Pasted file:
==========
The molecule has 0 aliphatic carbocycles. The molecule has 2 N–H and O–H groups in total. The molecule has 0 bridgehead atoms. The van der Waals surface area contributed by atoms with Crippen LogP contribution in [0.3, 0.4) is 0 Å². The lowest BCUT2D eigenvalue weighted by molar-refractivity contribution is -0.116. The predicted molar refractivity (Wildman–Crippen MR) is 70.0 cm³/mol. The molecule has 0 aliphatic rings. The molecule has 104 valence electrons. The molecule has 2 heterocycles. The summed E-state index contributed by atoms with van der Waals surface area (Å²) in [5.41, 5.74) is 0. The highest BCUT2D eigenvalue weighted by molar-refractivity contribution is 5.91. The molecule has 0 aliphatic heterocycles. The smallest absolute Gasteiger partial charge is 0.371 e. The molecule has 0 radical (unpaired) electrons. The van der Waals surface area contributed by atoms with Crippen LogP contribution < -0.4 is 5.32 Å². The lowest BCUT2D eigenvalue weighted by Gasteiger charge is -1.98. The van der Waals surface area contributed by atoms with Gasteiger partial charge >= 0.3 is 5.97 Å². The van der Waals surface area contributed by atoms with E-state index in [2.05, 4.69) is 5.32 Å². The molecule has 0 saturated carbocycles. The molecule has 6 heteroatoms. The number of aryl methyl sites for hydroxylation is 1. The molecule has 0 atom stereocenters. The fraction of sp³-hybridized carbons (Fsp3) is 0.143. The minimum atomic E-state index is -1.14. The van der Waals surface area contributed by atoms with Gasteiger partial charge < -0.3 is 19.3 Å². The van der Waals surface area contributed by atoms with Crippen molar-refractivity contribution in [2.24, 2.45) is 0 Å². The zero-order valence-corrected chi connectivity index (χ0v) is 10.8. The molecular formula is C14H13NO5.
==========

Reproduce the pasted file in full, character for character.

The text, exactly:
The molecule has 0 aliphatic carbocycles. The molecule has 2 N–H and O–H groups in total. The molecule has 0 bridgehead atoms. The van der Waals surface area contributed by atoms with Crippen LogP contribution in [0.3, 0.4) is 0 Å². The lowest BCUT2D eigenvalue weighted by molar-refractivity contribution is -0.116. The predicted molar refractivity (Wildman–Crippen MR) is 70.0 cm³/mol. The molecule has 0 aliphatic rings. The molecule has 104 valence electrons. The molecule has 2 heterocycles. The summed E-state index contributed by atoms with van der Waals surface area (Å²) in [5.41, 5.74) is 0. The highest BCUT2D eigenvalue weighted by molar-refractivity contribution is 5.91. The molecule has 0 aliphatic heterocycles. The smallest absolute Gasteiger partial charge is 0.371 e. The molecule has 0 radical (unpaired) electrons. The van der Waals surface area contributed by atoms with Crippen LogP contribution < -0.4 is 5.32 Å². The lowest BCUT2D eigenvalue weighted by Gasteiger charge is -1.98. The van der Waals surface area contributed by atoms with Gasteiger partial charge >= 0.3 is 5.97 Å². The van der Waals surface area contributed by atoms with E-state index in [2.05, 4.69) is 5.32 Å². The molecule has 0 saturated carbocycles. The molecule has 6 heteroatoms. The number of aryl methyl sites for hydroxylation is 1. The molecule has 0 atom stereocenters. The fraction of sp³-hybridized carbons (Fsp3) is 0.143. The minimum atomic E-state index is -1.14. The van der Waals surface area contributed by atoms with Gasteiger partial charge < -0.3 is 19.3 Å². The van der Waals surface area contributed by atoms with Crippen molar-refractivity contribution in [2.24, 2.45) is 0 Å². The zero-order valence-corrected chi connectivity index (χ0v) is 10.8. The molecular formula is C14H13NO5.